“Destination Unknown” is Pig&Dan’s latest album incarnation and probably everything you were least expecting.
CD1 starts off with “Urban Armchair,” a retro-synthy chillout track that merges the 80s easy listening sound with heavy vox pads, soulful vocal stabs, and smooth, graceful, non aggressive drum work. With a vinyl induced old school guitar riff that screams classic downtempo, there’s some melodic flavor to this one that reminds one of both the soul of classic electronic music as well as the importance of live-oriented instruments in their history. Very cool track, fun to listen to.
The laid-back vibe gets shall I say dubbier with “Dub It In,” our second taste of Destination Uknown’s initial direction. With some classic dub reggae influences in the heavy delayed echoes that permeate the groove of the track, as well as some tribal-influenced percussion, I’m reminded of early Peter Tosh, some darker Bob Marley, and even the more underground ragga influences promoted by legendary DJs like Rodigan. The heavily flanged muted guitar stabs, and the super distorted horn fills only cement this in my mind. Yet the highly processed electronic tone they take give this track a modern fusion that really separates from merely trying to be an imitation: it definitely makes a unique mark in it’s own right.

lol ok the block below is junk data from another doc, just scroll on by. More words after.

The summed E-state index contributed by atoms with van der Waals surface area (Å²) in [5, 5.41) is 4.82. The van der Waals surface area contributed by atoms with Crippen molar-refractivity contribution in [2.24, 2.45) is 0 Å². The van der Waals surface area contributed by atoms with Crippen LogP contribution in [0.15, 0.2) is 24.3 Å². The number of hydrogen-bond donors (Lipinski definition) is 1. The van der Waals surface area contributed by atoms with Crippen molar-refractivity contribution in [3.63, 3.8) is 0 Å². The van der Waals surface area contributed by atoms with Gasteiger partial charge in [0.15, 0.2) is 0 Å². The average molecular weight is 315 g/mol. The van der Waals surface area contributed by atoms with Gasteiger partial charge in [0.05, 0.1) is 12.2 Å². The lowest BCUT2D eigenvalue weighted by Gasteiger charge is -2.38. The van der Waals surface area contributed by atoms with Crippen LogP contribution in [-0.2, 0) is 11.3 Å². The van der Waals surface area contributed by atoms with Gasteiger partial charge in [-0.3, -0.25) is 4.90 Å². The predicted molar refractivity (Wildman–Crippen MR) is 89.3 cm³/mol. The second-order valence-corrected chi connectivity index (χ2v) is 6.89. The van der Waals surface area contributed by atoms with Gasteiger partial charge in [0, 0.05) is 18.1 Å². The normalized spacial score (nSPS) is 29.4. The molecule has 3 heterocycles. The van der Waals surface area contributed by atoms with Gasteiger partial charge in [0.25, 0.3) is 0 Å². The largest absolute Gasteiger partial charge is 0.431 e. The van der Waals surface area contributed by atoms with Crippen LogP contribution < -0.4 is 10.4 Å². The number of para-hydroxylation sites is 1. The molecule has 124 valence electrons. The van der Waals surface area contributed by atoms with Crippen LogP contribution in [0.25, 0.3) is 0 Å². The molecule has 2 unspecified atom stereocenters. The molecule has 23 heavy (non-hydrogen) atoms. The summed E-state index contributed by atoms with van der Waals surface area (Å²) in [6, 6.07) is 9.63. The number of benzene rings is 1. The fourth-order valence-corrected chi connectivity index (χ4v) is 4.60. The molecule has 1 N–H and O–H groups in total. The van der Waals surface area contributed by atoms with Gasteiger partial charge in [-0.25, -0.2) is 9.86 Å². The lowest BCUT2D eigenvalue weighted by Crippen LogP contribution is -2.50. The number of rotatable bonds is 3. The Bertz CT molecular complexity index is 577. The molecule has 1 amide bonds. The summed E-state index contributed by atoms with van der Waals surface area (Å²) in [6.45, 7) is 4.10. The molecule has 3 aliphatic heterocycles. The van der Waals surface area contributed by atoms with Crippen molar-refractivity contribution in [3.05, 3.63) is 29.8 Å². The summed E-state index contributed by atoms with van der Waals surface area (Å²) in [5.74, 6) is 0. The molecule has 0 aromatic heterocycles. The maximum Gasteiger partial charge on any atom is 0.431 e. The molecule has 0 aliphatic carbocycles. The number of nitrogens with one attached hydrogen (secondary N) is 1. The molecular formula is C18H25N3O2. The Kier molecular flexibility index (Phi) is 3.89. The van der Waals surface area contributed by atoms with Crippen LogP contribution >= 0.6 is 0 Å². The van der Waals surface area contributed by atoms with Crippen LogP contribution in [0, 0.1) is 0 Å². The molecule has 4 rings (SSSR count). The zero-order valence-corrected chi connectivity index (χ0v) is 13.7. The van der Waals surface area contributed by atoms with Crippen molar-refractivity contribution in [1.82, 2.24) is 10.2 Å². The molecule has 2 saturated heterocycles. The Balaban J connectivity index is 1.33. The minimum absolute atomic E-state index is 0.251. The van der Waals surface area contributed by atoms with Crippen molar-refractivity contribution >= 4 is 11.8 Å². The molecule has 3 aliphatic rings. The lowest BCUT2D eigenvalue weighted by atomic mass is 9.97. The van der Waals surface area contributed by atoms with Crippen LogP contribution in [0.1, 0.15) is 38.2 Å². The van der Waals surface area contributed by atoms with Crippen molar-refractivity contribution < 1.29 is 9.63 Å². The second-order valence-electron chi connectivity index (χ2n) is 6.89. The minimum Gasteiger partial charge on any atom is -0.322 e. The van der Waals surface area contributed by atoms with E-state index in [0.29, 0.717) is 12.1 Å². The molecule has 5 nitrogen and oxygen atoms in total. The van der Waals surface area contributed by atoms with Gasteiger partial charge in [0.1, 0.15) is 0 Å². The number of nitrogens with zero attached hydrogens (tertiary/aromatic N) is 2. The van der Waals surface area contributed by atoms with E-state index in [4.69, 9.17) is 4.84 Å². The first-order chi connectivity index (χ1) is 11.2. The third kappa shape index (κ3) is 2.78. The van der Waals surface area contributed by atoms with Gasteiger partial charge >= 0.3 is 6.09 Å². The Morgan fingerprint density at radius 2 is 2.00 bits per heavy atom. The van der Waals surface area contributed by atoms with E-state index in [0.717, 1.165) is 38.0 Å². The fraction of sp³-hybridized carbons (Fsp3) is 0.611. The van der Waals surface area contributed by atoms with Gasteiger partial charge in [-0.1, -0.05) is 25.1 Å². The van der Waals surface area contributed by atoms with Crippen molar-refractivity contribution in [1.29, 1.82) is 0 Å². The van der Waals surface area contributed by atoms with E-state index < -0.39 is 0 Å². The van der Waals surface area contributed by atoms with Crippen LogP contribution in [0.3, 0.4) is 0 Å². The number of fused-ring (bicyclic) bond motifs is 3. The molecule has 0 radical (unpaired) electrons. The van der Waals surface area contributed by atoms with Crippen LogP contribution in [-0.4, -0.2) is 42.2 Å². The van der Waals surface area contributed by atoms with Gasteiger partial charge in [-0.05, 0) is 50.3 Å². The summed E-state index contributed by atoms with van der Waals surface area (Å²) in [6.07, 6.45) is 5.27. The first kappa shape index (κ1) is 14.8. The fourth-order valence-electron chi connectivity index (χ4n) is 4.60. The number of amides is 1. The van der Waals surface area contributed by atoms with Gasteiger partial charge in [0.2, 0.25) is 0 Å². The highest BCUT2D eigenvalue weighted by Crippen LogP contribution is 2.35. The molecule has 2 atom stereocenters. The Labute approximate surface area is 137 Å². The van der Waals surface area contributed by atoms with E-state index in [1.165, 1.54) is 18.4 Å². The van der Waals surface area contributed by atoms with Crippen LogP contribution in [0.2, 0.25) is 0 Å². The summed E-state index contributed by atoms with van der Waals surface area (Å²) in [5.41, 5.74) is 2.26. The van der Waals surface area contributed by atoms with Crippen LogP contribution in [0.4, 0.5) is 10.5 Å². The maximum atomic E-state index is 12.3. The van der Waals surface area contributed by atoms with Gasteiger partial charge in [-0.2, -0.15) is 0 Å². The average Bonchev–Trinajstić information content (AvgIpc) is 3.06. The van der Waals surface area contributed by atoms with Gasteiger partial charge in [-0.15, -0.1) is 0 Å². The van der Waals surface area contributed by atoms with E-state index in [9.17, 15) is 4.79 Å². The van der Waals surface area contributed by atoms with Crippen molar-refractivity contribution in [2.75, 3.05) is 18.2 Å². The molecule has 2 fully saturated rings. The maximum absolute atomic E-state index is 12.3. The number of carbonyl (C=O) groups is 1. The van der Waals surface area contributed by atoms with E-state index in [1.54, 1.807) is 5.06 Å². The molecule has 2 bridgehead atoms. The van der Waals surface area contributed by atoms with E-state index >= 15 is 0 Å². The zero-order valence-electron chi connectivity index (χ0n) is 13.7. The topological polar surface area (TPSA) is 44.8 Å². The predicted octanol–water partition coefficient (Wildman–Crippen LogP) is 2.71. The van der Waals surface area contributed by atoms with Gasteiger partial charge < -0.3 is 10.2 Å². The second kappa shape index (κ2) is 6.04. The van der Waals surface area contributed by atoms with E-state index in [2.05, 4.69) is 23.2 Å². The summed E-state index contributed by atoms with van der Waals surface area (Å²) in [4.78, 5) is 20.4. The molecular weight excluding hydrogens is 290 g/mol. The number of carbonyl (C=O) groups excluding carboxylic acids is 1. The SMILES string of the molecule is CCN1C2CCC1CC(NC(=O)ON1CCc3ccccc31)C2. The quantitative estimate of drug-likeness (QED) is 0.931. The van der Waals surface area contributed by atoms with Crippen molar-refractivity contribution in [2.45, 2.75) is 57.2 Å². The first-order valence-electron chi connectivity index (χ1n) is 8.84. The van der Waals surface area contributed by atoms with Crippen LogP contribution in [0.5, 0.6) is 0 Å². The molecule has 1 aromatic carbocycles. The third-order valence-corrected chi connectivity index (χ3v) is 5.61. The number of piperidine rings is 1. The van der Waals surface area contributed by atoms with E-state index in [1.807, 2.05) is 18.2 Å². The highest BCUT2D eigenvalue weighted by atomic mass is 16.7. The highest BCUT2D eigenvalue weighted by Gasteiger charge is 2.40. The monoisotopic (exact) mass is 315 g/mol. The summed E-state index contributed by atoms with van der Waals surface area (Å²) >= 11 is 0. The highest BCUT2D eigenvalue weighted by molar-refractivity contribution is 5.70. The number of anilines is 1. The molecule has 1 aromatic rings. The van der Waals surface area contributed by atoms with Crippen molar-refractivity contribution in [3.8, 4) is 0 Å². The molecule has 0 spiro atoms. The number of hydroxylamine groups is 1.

“Friday Freaks” combines many popular electronic sound effects with some more live instrumentation, which captures what can only be described as a deeply moving emotional premise. The live oriented drums scream new age jazz, the guitar is almost folksy, and the beautifully placed electro blips add so much power to groove. The highlight overall for me though is that this acoustic guitar is such a game-changer: the organically simple riff just melts all over the mix, providing both movement and ambience. The somewhat DnB influenced dub bass glues everything together from there. Excellent stuff.